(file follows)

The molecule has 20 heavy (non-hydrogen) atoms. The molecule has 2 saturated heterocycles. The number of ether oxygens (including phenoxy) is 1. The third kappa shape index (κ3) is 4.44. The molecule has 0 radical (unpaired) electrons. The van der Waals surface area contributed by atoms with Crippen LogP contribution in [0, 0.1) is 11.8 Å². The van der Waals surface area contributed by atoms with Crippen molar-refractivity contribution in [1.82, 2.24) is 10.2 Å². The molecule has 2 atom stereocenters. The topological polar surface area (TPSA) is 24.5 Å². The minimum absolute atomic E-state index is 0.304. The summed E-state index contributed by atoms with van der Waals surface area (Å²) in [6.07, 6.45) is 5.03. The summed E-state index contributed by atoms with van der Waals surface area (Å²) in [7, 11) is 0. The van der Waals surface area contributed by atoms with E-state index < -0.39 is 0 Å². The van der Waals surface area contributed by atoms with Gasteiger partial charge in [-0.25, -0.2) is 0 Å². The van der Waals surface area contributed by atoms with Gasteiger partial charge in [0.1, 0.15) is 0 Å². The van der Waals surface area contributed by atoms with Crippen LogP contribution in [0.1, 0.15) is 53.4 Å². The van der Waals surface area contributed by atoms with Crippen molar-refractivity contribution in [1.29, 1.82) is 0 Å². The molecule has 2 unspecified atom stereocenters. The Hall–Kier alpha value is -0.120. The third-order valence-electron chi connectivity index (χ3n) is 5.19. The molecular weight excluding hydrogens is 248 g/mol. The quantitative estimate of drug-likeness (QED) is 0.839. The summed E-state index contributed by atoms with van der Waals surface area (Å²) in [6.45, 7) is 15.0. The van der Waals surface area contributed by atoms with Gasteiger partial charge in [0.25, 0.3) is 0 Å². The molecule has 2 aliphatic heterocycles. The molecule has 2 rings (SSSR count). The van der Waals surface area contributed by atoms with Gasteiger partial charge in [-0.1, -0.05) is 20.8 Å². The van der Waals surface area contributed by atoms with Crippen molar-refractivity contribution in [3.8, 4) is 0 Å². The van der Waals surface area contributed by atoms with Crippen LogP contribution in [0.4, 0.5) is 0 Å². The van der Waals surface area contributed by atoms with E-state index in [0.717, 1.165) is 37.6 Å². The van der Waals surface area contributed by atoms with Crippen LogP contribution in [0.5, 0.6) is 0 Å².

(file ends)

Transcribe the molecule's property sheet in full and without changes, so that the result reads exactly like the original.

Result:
The molecule has 20 heavy (non-hydrogen) atoms. The molecule has 2 saturated heterocycles. The number of ether oxygens (including phenoxy) is 1. The third kappa shape index (κ3) is 4.44. The molecule has 0 radical (unpaired) electrons. The van der Waals surface area contributed by atoms with Crippen LogP contribution in [0, 0.1) is 11.8 Å². The van der Waals surface area contributed by atoms with Crippen molar-refractivity contribution in [1.82, 2.24) is 10.2 Å². The molecule has 2 atom stereocenters. The topological polar surface area (TPSA) is 24.5 Å². The minimum absolute atomic E-state index is 0.304. The summed E-state index contributed by atoms with van der Waals surface area (Å²) in [6.07, 6.45) is 5.03. The summed E-state index contributed by atoms with van der Waals surface area (Å²) in [7, 11) is 0. The van der Waals surface area contributed by atoms with E-state index < -0.39 is 0 Å². The van der Waals surface area contributed by atoms with Gasteiger partial charge in [-0.25, -0.2) is 0 Å². The van der Waals surface area contributed by atoms with Gasteiger partial charge in [0.1, 0.15) is 0 Å². The van der Waals surface area contributed by atoms with Crippen LogP contribution in [0.1, 0.15) is 53.4 Å². The van der Waals surface area contributed by atoms with Crippen molar-refractivity contribution in [1.29, 1.82) is 0 Å². The molecule has 2 unspecified atom stereocenters. The Hall–Kier alpha value is -0.120. The third-order valence-electron chi connectivity index (χ3n) is 5.19. The molecular weight excluding hydrogens is 248 g/mol. The quantitative estimate of drug-likeness (QED) is 0.839. The summed E-state index contributed by atoms with van der Waals surface area (Å²) in [6.45, 7) is 15.0. The van der Waals surface area contributed by atoms with Gasteiger partial charge in [0.25, 0.3) is 0 Å². The molecule has 2 aliphatic heterocycles. The molecule has 2 rings (SSSR count). The van der Waals surface area contributed by atoms with Gasteiger partial charge in [-0.1, -0.05) is 20.8 Å². The van der Waals surface area contributed by atoms with Crippen molar-refractivity contribution in [3.8, 4) is 0 Å². The van der Waals surface area contributed by atoms with Crippen LogP contribution in [0.4, 0.5) is 0 Å². The van der Waals surface area contributed by atoms with E-state index in [0.717, 1.165) is 37.6 Å². The van der Waals surface area contributed by atoms with Crippen LogP contribution in [0.5, 0.6) is 0 Å².